If there is a Babe Ruth of soybean production, it would be Kip Cullers.
At a time when the Arkansas state average yield in 2011 was 38 bushels per acre, Cullers, of Stark City, Mo., consistently knocks yield numbers out of the double digits and well past the century mark in the smallish, minimum-two-acre test plots outlined by contest rules. Take a look at his stats in the last few years:
- 2006 --139 bushels per acre.
- 2007 -- 155 bushels per acre.
- 2008 -- 117 bushels per acre.
- 2010 -- 161 bushels per acre.
- 2011 -- 109 bushels per acre.
These yields have made him a multi-year winner in the Missouri Soybean Association Yield Contest. Arkansas, too, has its 100-bushel challenge, and growers are closing in on the goal. The highest yield reported for the 2011 Arkansas Soybean Association Yield Contest was 94 bushels per acre, and four additional Arkansas producers attained 90-plus bushels per acre.
Here’s where Ryan Van Roekel, Ph.D. student at the University of Arkansas, comes in. Working with Larry Purcell, University of Arkansas professor and Altheimer Chair for Soybean Research, Van Roekel has made a study of Cullers’ winning plots in 2011.
The researcher visited “Mr. Cullers’ contest field with the intent of documenting crop growth characteristics that would result in these yields,” Van Roekel said. The researchers also wanted to study yield potential of soybeans under intensive management on a large scale with strip trials in eastern Arkansas, and set up test plots at England and near Helena-West Helena.
However, 2011’s heavy rain, severe hail and record heat conspired to limit yields. In England, where heavy rain and hail battered the crop, yields averaged 69 to 74 bushels per acre. In Helena-West Helena, the average yield was 77 to 83 bushels per acre. By contrast, county average irrigated yields from 2006 to 2010 were 37 bushels at England and 44 bushels at Helena-West Helena.
“Many of Mr. Cullers’ practices are focused on maximizing yield, which does not necessarily maximize profitability or sustainability,” Van Roekel said. However, of those practices, Van Roekel said early planting, excellent pest management, timely irrigation and selection of the right varieties and paying close attention to soil fertility and plant nutritional needs are the ones that can be applied directly to Arkansas soybean production.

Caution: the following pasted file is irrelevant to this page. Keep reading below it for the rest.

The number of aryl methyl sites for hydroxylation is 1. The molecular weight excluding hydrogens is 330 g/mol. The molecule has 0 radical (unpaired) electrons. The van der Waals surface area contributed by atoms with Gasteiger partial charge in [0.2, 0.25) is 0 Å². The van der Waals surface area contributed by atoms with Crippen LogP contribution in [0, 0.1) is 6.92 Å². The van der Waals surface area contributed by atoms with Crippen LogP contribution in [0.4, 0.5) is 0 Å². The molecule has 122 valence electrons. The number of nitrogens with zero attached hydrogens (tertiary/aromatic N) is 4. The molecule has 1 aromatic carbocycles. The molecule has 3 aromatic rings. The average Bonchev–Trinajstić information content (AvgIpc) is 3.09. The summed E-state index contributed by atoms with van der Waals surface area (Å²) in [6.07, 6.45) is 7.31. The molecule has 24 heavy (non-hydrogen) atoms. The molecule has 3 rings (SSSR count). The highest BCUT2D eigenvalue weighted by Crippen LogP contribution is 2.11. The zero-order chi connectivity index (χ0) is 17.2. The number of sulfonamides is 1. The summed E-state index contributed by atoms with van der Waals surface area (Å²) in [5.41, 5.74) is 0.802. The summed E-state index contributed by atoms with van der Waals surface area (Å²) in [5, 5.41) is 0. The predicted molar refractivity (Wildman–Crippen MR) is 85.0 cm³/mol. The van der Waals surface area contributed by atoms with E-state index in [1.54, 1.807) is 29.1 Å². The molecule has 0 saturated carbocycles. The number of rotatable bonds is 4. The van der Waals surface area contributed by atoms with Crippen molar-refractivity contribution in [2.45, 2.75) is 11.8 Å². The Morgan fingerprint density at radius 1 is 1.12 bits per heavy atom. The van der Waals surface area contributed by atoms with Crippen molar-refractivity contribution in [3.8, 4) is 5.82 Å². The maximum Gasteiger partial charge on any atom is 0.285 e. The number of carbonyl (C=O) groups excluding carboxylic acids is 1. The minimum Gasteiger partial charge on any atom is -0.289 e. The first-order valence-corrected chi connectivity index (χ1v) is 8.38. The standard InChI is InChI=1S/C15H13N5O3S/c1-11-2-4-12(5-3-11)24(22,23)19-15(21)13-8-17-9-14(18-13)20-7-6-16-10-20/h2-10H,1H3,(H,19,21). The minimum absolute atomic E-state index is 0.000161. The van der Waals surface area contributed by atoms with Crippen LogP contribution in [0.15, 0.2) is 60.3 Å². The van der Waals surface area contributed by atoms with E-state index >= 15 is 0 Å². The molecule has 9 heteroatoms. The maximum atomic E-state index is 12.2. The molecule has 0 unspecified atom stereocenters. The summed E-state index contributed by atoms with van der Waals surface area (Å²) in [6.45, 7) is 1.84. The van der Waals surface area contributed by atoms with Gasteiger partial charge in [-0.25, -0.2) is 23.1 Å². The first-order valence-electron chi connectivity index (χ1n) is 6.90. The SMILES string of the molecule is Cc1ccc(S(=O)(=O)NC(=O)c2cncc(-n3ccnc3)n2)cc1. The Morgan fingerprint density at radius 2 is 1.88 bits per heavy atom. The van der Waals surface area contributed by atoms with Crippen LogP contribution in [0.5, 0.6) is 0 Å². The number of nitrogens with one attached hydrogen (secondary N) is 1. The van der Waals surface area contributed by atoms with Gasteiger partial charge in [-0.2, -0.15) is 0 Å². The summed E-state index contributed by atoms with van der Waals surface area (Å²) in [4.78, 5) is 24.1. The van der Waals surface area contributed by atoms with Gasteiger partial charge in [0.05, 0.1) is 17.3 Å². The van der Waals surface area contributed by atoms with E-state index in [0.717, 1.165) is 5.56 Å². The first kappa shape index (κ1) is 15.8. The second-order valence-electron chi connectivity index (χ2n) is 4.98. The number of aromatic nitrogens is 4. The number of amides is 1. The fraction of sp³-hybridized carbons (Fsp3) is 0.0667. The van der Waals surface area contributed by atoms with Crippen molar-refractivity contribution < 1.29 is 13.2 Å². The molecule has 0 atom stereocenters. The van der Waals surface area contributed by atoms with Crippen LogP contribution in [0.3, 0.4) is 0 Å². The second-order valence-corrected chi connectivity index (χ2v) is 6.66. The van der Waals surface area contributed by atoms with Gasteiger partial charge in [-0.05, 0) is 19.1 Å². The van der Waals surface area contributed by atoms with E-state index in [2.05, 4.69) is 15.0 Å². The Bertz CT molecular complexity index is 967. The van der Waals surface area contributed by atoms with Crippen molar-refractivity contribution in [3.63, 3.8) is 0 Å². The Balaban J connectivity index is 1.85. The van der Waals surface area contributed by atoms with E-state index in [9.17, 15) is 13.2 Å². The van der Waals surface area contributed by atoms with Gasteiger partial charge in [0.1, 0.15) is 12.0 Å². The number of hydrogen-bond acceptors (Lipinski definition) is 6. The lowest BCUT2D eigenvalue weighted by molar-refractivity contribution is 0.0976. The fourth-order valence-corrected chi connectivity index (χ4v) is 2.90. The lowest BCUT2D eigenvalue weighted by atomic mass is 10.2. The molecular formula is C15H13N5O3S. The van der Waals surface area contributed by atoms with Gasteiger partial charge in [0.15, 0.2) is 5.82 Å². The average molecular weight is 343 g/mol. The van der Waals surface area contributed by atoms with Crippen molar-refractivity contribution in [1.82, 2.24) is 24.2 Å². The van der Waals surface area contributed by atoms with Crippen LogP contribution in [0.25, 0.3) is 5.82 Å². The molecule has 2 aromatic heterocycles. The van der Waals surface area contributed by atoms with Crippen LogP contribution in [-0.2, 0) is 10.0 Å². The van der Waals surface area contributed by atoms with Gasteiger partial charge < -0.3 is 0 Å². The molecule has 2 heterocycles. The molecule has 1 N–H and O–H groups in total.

“If these five management goals are accomplished, we have demonstrated that yields can average more than 80 bushels per acre across a whole field in our strip trial research,” he said.
Other research found unusual characteristics in Cullers’ field as well, including ”high growth and nitrogen accumulation rates, and abnormally slow seed fill rates over a longer seed fill period,” Van Roekel said.
There is one “tough love” tactic Cullers used in the past that has been widely discussed: use of a Cobra herbicide to injure the soybean crop early in the season.
“Some farmers would comment on how it seemed like injured soybeans would yield a little better rather than worse like you would think,” Van Roekel said. “We felt it was something we needed to at least look into.
“While it is possible that stressing the plants early can allow them to come back stronger, it is likely that the potential yield benefit will be small.”
Previous research results on this practice have been unpredictable, with inconsistent yield increases.
“While our first-year data did show a potential yield increase, we do not recommend burning the soybean crop as part of a producer’s standard management practices,” Van Roekel said.
Lanny Ashlock, former Extension soybean specialist and now assistant vice president-special programs for the University of Arkansas Division of Agriculture and coordinator for the Arkansas Soybean Promotion Board, is a fan of Van Roekel’s work.
“Striving to increase soybean grain yield has long been the goal of many Arkansas farmers, and the recent successes of Mr. Kip Cullers in southwest Missouri has certainly renewed excitement for this endeavor in the state,” Ashlock said.
“The Arkansas Soybean Promotion Board is funding a multiple-objective Soybean Maximum Yield Project within the state, and we appreciate the cooperation from Mr. Cullers and the efforts of Mr. Van Roekel, and that of his major professor, Dr. Larry Purcell, as they attempt to determine those management practices or combinations of management factors that account for the outstanding soybean yields that Mr. Cullers attains.”
For more on Purcell’s work, see here.